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Stitchin' and Pullin'
Stitchin' and Pullin'
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Stitchin' and Pullin'

Written by Patricia McKissackAuthor Alerts:  Random House will alert you to new works by Patricia McKissack
Illustrated by Cozbi A. CabreraAuthor Alerts:  Random House will alert you to new works by Cozbi A. Cabrera



· Random House Books for Young Readers
· Hardcover · October 28, 2008 · $17.99 · 978-0-375-83163-8 (0-375-83163-0)


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ABOUT THIS BOOK

Mother and daughter, grandmother and granddaughter, aunt and niece, friend and friend. For a hundred years, generations of women from Gee’s Bend have quilted together, sharing stories, trading recipes, singing hymns–all the while stitchin’ and pullin’ thread through cloth. Every day Baby Girl listens, watches, and waits, until she’s called to sit at the quilting frame. Piece by piece, she puzzles her quilt together–telling not just her story, but the story of her family, the story of Gee’s Bend, and the story of her ancestors’ struggle for freedom.

WHAT RESEARCH TIPS CAN YOU SUGGEST FOR YOUNG READERS/RESEARCHERS?

-Familiarize yourself with your topic
I usually begin my research by reading what others have written about the topic. For STITCHIN’ AND PULLIN’, I read about quilts and quilting in general so I understood the process. I also used THE QUILTS OF GEE’S BEND from Tinwood Books as a major source. In it are the biographies of the quilt makers and a collection of the work each woman had produced. There was also a film about the women in which they discussed their work and their community.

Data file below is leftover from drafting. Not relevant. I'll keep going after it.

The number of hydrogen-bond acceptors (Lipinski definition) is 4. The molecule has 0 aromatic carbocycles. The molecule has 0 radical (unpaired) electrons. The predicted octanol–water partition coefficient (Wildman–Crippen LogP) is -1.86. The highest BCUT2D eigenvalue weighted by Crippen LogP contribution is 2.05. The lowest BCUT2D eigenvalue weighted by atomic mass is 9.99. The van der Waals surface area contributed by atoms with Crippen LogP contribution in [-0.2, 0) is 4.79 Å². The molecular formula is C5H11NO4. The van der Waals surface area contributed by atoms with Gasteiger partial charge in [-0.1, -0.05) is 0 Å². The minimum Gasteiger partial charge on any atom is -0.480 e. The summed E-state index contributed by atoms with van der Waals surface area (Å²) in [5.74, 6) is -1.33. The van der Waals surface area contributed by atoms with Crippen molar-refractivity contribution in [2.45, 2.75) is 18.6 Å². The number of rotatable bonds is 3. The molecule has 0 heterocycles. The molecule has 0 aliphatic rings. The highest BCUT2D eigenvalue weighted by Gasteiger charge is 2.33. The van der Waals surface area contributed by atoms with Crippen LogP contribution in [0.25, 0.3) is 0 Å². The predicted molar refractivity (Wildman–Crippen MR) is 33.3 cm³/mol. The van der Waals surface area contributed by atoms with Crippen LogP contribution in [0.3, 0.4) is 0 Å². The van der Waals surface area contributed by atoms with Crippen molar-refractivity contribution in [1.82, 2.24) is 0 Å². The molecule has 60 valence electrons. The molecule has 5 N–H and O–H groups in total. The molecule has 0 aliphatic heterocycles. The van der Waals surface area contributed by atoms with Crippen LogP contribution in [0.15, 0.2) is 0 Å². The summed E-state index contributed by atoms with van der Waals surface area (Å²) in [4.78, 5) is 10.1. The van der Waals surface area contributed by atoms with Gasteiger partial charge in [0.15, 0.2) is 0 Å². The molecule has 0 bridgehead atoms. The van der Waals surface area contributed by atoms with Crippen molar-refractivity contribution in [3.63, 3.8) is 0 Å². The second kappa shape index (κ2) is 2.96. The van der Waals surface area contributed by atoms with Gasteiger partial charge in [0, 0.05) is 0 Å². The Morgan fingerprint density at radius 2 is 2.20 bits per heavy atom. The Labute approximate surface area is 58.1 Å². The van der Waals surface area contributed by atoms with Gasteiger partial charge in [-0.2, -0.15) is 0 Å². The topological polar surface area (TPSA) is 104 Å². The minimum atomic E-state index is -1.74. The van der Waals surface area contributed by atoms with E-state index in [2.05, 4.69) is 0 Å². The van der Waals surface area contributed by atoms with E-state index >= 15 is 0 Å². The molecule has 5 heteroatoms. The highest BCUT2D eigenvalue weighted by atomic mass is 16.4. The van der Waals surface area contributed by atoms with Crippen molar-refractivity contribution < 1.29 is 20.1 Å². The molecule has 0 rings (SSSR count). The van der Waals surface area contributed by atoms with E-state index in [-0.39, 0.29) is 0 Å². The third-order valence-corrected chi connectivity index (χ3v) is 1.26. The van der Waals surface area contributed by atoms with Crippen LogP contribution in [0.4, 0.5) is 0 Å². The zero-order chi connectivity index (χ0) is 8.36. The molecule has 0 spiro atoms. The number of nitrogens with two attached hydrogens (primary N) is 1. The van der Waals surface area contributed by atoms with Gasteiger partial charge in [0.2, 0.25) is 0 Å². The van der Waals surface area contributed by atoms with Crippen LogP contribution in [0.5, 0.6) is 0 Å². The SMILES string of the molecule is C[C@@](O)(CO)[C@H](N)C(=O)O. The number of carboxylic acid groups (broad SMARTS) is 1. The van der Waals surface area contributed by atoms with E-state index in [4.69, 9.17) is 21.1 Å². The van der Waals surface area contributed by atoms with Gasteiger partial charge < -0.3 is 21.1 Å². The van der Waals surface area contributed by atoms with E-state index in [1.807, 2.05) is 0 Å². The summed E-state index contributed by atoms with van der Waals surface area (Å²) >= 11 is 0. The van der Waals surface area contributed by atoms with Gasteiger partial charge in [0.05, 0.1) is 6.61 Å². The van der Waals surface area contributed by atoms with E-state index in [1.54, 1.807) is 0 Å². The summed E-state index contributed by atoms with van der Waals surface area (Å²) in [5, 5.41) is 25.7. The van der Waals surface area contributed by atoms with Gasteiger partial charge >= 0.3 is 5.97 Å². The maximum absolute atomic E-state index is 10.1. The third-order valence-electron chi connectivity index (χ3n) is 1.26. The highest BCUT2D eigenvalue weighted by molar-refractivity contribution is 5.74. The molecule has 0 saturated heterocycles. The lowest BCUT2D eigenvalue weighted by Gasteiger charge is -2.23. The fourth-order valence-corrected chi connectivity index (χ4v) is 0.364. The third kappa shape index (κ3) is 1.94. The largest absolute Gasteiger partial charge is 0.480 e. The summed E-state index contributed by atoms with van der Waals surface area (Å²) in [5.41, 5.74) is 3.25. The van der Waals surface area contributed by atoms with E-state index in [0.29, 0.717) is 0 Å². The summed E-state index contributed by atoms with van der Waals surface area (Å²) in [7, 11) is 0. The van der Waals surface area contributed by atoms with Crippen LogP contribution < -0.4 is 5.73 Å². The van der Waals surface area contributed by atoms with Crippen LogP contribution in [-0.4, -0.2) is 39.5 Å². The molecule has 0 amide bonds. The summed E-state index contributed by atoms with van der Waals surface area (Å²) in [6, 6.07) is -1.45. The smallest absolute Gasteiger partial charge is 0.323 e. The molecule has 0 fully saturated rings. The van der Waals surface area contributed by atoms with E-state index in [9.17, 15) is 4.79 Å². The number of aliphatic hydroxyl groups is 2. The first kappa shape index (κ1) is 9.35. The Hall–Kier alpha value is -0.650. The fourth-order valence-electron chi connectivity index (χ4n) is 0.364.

-Connect with your subject
I try, when possible, to talk to people who know the subject I am writing about. Or I’ll read an autobiography to help me understand from a personal point of view. For STITCHIN’ AND PULLIN’, I went to the Corcoran Gallery of Art in Washington, D.C., to see the Gee’s Bend quilt display, and I was at the Memphis Museum to actually meet the women and view their quilts hanging on display. I watched other people respond to them–and that gave me a whole other perspective.
-Primary sources are key
Primary sources are always best. Whenever possible, I try to go to the place I’m writing about or meet the person or the people involved in the story that I’m trying to tell. I went to Gee’s Bend to meet with the women who quilted the marvelous pieces that now hang in museums all over the country. I saw the quilts on their beds. I even slept under one. And the feel of that you can’t experience by reading about it! I could have written a good book about the quilters without visiting Gee’s Bend, but I never would have found the layers of textures, patterns, and emotions that add depth to the story. Facts keep a book honest. Details give it heart. I’d like to think my books have both. The quilts were beautiful to look at and to study, but there’s nothing like touching them and seeing the stitches that some “nut-brown hand” had stitched.


DESCRIBE YOUR RESEARCH PROCESS FOR STITCHIN’ AND PULLIN’. WHAT WAS YOUR PLAN FOR THE TRIP TO GEE’S BEND? DID YOU FOLLOW THE PLAN?